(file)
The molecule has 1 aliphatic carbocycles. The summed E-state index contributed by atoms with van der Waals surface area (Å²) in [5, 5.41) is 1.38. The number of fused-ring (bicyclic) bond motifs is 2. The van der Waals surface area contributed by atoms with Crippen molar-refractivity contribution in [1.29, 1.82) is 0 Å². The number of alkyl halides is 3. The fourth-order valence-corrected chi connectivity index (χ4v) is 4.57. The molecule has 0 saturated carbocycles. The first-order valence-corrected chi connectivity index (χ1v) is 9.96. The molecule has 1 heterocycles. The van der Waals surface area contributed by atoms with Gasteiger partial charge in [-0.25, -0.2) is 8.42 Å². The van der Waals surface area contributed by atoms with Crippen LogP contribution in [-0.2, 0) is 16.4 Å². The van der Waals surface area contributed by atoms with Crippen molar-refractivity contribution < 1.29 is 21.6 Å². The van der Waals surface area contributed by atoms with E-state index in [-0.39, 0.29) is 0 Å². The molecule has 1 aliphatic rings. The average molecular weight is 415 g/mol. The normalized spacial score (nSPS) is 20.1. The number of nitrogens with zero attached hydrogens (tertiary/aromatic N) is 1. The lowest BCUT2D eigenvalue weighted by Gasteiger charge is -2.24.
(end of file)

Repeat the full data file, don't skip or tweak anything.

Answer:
The molecule has 1 aliphatic carbocycles. The summed E-state index contributed by atoms with van der Waals surface area (Å²) in [5, 5.41) is 1.38. The number of fused-ring (bicyclic) bond motifs is 2. The van der Waals surface area contributed by atoms with Crippen molar-refractivity contribution in [1.29, 1.82) is 0 Å². The number of alkyl halides is 3. The fourth-order valence-corrected chi connectivity index (χ4v) is 4.57. The molecule has 0 saturated carbocycles. The first-order valence-corrected chi connectivity index (χ1v) is 9.96. The molecule has 1 heterocycles. The van der Waals surface area contributed by atoms with Gasteiger partial charge in [-0.25, -0.2) is 8.42 Å². The van der Waals surface area contributed by atoms with Crippen LogP contribution in [-0.2, 0) is 16.4 Å². The van der Waals surface area contributed by atoms with Crippen molar-refractivity contribution < 1.29 is 21.6 Å². The van der Waals surface area contributed by atoms with E-state index in [-0.39, 0.29) is 0 Å². The molecule has 1 aliphatic rings. The average molecular weight is 415 g/mol. The normalized spacial score (nSPS) is 20.1. The number of nitrogens with zero attached hydrogens (tertiary/aromatic N) is 1. The lowest BCUT2D eigenvalue weighted by Gasteiger charge is -2.24.